times to vote on accreditation decisions

Schapiro Award for Innovation in

(you can view all the programs reviewed at

Montessori Education: Kitty Bravo

for 2020 and Maha Turner for 2021.


We felt so blessed to have Dennis Schapiro’s



tumultuous pandemic times of 2020, we

MACTE staff has continued to conduct

widow, Jeanne Andre, and their two sons,

entered 2021 filled with hope and eager

much of our work virtually, maintaining

Tokumbo and Jeremiah, present this

anticipation of regaining a sense of “normal.”

home offices and conducting meetings and

prestigious award to both recipients. You

While the delta and omicron variants

accreditation visits online. We are eternally

can check out all the topics, presenter

caused us to recalibrate plans once again,

grateful for our verifiers who volunteer their


we are pleased to see our MACTE accredited

time to participate in accreditation visits,

slideshow at

programs doing well and continuing their

and in 2021, we completed 41 on-sites

Looking forward to 2022, we are

dedicated work of preparing competent,

verification visits. If you would like to

honored to announce the induction of two

caring, and qualified Montessori teachers

contribute your time and expertise to the

new MACTE board members, Sungti Hsu,

and school leaders.

Montessori community as a team member

a founding member of the Association for




In March, we celebrated the renewal

for on-site verification visits, please follow

Advancing Quality in Educator Preparation

of our recognition from the United States

MACTE’s Facebook page and website to see

(AAQEP), and Kathy Leitch, Executive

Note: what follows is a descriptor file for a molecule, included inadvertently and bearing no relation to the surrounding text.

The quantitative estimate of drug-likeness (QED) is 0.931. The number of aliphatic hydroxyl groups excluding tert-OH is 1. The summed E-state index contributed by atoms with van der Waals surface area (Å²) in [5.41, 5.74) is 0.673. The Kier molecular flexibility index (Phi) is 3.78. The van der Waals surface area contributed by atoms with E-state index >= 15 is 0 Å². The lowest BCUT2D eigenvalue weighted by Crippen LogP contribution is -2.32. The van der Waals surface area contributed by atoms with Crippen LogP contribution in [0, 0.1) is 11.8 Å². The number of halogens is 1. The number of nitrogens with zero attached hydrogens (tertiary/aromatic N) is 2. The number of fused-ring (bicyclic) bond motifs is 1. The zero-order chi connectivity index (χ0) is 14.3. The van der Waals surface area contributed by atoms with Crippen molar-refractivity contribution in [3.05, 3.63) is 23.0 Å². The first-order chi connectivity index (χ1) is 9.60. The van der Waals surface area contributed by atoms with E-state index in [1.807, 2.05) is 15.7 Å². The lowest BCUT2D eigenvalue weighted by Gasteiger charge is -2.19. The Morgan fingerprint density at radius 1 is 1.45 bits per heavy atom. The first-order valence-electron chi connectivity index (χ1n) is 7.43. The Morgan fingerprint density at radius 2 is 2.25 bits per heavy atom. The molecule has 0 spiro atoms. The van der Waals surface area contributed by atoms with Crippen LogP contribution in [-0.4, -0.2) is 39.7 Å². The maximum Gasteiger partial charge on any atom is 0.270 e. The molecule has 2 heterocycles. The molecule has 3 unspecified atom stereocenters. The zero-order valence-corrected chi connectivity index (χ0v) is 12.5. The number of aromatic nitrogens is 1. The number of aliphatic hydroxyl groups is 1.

Department of Education (USDE); this

when the next training webinar will occur.

Director of IMC. These two new board

milestone came as a result of a lengthy,

2021 wrapped up with our annual

members will bring a depth of knowledge

rigorous, and somewhat nerve-wracking

board meeting and an afternoon discussion

and expertise to the MACTE accreditation

process. This is all to say, we understand

with Montessori leaders the day before our


how you feel about writing a Self-Study!

8th MACTE Symposium. For the first time,

MACTE will increase our focus and ef-

We go through this process to hold MACTE

the MACTE Symposium was live-streamed.

forts in widely sharing the importance of

to a high standard and because we know

The theme was “Channeling Difficult Times

accreditation for our programs, their gradu-

how beneficial USDE recognition is for our

into Positive Energy,” and our keynote speak-

ates, and state work efforts. MACTE will

programs and their graduates. In May, we

ers, Peter Mishler, Dr. Craig Bailey, and

continue supporting our programs while

announced that MACTE was accepting ap-

Kim Phillips-Knope, all brought that posi-

collaborating with organizations that are

plications for the accreditation of the new

tive energy to their presentations. Lively

part of the accreditation world, such as

Administrator Credential. The Center for

discussions at the table talk sessions fol-